It’ll stay unseasonably cold and wet for the rest of May, but by mid-June, temperatures are expected to return to normal.

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It might be late spring, but the BC south coast seems frozen in mid-winter conditions as snow blanketed highways and chilly temperatures and a deluge of rain broke more than a dozen weather records across the region.

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Several areas set record low daily temperatures on Thursday, when a cold front swept in on the heels of an unstable air mass, bringing rain, winds and cold conditions.

Metro Vancouverites were shivering in their raincoats, with a daytime high of only 10.5 degrees Celsius, beating the previous record of 11.1 C set in 1964.

In West Vancouver, temperatures peaked at 8.9 C, a touch below the 9 C set in 1986.

On Vancouver Island, Nanaimo and Port Alberni shattered records set more than a century ago. Records were also broken in Sechelt, Qualicum Beach and Powell River, which also received record rainfall.

Powell River got the heaviest soaking, with 45.5 mm of rain falling Thursday, surpassing the 23.8 mm set in 1988.

Sechelt on the Sunshine Coast received more than 32mm, more than the previous record of 29mm also set in 1988.

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Overnight, up to 10 cm snow fell on southern Interior highways and mountain passes, with more on the way.

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Environment and Climate Change Canada issued a slew of special weather statements on Friday for the Coquihalla Highway from Hope to Kamloops and Kelowna, the Okanagan Connector, Highway 3 from Hope to Princeton in the Similkameen and Highway 3 from Paulson Summit to Kootenay Pass in the Kootenays .

Environment Canada meteorologist Brian Proctor said the unusually cold spring can be chalked up to La Niña, which was responsible for the dreary and cold weather in the winter and is now delaying the onset of spring.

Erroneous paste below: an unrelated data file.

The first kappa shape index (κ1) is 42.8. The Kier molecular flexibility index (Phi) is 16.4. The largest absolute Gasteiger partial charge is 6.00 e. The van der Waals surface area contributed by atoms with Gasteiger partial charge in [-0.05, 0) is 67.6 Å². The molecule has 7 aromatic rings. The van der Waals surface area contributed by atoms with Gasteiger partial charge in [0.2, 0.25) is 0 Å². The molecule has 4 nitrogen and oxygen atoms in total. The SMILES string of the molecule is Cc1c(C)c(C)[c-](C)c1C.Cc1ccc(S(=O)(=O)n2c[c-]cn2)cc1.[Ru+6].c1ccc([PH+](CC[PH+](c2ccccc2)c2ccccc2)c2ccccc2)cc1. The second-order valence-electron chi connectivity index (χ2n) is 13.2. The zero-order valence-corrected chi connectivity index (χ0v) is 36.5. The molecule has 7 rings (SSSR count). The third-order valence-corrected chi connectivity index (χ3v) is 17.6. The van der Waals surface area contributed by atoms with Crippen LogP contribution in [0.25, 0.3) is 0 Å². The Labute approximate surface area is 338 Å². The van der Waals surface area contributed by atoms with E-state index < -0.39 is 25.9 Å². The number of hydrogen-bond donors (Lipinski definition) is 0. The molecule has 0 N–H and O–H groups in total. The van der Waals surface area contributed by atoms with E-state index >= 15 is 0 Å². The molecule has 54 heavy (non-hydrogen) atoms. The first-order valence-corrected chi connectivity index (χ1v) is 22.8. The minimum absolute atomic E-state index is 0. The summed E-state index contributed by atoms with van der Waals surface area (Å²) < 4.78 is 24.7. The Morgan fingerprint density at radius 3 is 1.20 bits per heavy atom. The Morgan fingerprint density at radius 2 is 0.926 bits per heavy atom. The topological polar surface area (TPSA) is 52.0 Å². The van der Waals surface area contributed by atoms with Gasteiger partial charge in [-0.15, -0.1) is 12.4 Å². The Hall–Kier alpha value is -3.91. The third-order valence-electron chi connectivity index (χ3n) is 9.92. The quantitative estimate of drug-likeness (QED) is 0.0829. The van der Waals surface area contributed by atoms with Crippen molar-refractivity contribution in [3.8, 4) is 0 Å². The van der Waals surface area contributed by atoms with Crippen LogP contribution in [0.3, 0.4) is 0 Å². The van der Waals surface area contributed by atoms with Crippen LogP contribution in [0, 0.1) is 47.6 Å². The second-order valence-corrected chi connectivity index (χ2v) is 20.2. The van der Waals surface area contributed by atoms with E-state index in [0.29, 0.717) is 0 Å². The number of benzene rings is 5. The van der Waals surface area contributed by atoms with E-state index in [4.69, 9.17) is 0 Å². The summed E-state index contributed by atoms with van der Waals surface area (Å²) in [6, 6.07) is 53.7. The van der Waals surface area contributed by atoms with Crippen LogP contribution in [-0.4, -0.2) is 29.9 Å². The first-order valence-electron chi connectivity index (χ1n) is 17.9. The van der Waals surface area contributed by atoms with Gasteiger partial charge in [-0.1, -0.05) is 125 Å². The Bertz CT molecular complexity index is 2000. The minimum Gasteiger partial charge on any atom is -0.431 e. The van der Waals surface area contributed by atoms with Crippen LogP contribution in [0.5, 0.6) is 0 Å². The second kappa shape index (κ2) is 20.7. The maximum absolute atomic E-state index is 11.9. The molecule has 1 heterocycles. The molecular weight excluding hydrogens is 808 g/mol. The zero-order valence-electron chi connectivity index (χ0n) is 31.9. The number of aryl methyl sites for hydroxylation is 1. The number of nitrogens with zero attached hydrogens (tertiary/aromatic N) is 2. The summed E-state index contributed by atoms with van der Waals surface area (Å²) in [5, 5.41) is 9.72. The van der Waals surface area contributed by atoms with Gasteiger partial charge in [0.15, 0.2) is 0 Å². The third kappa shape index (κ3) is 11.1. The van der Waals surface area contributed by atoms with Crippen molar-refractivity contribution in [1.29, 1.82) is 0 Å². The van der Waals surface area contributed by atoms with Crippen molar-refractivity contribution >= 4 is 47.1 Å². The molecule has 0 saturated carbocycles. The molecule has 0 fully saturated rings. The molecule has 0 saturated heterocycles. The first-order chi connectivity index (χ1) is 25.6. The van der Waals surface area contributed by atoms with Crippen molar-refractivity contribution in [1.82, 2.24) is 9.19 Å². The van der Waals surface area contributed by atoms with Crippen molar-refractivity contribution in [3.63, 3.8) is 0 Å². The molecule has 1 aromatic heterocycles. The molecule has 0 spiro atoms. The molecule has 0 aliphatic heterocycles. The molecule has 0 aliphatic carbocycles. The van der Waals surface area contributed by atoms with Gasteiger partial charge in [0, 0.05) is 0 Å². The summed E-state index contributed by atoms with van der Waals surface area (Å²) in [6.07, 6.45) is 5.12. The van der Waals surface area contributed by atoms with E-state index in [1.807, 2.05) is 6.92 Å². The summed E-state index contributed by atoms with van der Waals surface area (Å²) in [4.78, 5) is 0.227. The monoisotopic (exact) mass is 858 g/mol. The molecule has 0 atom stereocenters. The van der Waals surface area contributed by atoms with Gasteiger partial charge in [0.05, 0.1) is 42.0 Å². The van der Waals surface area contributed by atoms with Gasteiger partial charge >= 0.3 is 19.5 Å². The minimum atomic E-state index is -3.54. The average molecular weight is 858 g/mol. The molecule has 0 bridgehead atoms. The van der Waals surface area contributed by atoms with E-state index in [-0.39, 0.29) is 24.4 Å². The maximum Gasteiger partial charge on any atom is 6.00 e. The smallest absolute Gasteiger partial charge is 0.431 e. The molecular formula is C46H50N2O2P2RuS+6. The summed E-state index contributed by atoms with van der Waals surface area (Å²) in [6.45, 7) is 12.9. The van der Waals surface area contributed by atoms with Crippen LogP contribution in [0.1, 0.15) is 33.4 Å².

“When we come out of La Niña weather, there’s usually a slow recovery toward spring,” Proctor said, noting snowpack in the mountains are about three weeks behind normal.

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“La Niña has locked us in the throes of dealing with the residual cold air locked in the atmosphere.”

La Niña is starting to wane, and that couldn’t come soon enough for avid gardeners.

At Hunter’s Garden Center in Vancouver, the unseasonably cold spring has meant a quieter start to gardening season.

“Normally in the spring, people are putting about… but not this season so far,” said store manager Laura Doheny. “People come in and get what they need. We are quietly missing the lingering.”

Doheny estimates gardening season is about two to three weeks behind normal. Some plants and vegetables — especially heat-loving tomatoes and peppers — can’t be planted outdoors yet as the soil hasn’t warmed up enough.

“There’s usually ‘Juneuary’ which we all laugh about, but often we would have had a nice April or most of May,” she said. “We’ve really had a sustained cold period and that makes it really difficult. You put your hand into the soil, and you can feel it. It’s cold.”

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Proctor expects the rest of May — including the coming Victoria Day long weekend, typically a kick-off for summer weather and road trips — to be a write-off for warmer temperatures, but said things should return to normal by mid- to late- June.

“It’s looking like a normal set of summer conditions,” he said. “We just need to get through what people call the May-June gloom this time of year.”

A screenshot of Highway 5, southbound at the Zopkios rest area near the Coquihalla Summit on May 13.
A screenshot of Highway 5, southbound at the Zopkios rest area near the Coquihalla Summit on May 13.

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